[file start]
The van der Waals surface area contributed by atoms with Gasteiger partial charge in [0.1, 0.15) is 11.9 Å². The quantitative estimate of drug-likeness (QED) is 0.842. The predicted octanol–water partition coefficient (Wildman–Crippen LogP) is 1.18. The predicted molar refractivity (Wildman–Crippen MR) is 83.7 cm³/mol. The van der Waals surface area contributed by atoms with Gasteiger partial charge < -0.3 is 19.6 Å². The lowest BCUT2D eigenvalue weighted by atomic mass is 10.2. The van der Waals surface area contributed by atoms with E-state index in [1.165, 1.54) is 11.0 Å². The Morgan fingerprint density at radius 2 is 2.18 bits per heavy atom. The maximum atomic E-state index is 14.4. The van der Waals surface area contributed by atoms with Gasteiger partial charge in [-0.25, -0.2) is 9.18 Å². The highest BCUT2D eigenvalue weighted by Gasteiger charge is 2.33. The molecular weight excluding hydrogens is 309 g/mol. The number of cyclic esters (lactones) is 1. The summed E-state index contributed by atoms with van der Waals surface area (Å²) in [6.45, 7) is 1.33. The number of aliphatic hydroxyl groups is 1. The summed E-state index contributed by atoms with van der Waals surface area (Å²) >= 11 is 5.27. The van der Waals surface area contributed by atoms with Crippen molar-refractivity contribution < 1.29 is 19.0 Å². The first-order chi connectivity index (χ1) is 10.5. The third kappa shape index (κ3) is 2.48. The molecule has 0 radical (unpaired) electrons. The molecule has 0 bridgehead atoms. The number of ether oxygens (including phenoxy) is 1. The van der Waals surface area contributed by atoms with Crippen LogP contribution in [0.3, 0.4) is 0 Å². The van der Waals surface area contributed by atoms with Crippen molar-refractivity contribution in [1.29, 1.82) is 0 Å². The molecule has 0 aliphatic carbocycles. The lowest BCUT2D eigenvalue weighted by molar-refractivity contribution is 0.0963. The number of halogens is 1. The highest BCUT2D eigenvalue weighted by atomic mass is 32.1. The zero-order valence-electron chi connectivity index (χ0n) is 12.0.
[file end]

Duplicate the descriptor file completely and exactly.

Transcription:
The van der Waals surface area contributed by atoms with Gasteiger partial charge in [0.1, 0.15) is 11.9 Å². The quantitative estimate of drug-likeness (QED) is 0.842. The predicted octanol–water partition coefficient (Wildman–Crippen LogP) is 1.18. The predicted molar refractivity (Wildman–Crippen MR) is 83.7 cm³/mol. The van der Waals surface area contributed by atoms with Gasteiger partial charge < -0.3 is 19.6 Å². The lowest BCUT2D eigenvalue weighted by atomic mass is 10.2. The van der Waals surface area contributed by atoms with E-state index in [1.165, 1.54) is 11.0 Å². The Morgan fingerprint density at radius 2 is 2.18 bits per heavy atom. The maximum atomic E-state index is 14.4. The van der Waals surface area contributed by atoms with Gasteiger partial charge in [-0.25, -0.2) is 9.18 Å². The highest BCUT2D eigenvalue weighted by Gasteiger charge is 2.33. The molecular weight excluding hydrogens is 309 g/mol. The number of cyclic esters (lactones) is 1. The summed E-state index contributed by atoms with van der Waals surface area (Å²) in [6.45, 7) is 1.33. The number of aliphatic hydroxyl groups is 1. The summed E-state index contributed by atoms with van der Waals surface area (Å²) >= 11 is 5.27. The van der Waals surface area contributed by atoms with Crippen molar-refractivity contribution < 1.29 is 19.0 Å². The first-order chi connectivity index (χ1) is 10.5. The third kappa shape index (κ3) is 2.48. The molecule has 0 radical (unpaired) electrons. The molecule has 0 bridgehead atoms. The number of ether oxygens (including phenoxy) is 1. The van der Waals surface area contributed by atoms with Crippen LogP contribution in [0.3, 0.4) is 0 Å². The van der Waals surface area contributed by atoms with Crippen molar-refractivity contribution in [1.29, 1.82) is 0 Å². The molecule has 0 aliphatic carbocycles. The lowest BCUT2D eigenvalue weighted by molar-refractivity contribution is 0.0963. The number of halogens is 1. The highest BCUT2D eigenvalue weighted by atomic mass is 32.1. The zero-order valence-electron chi connectivity index (χ0n) is 12.0.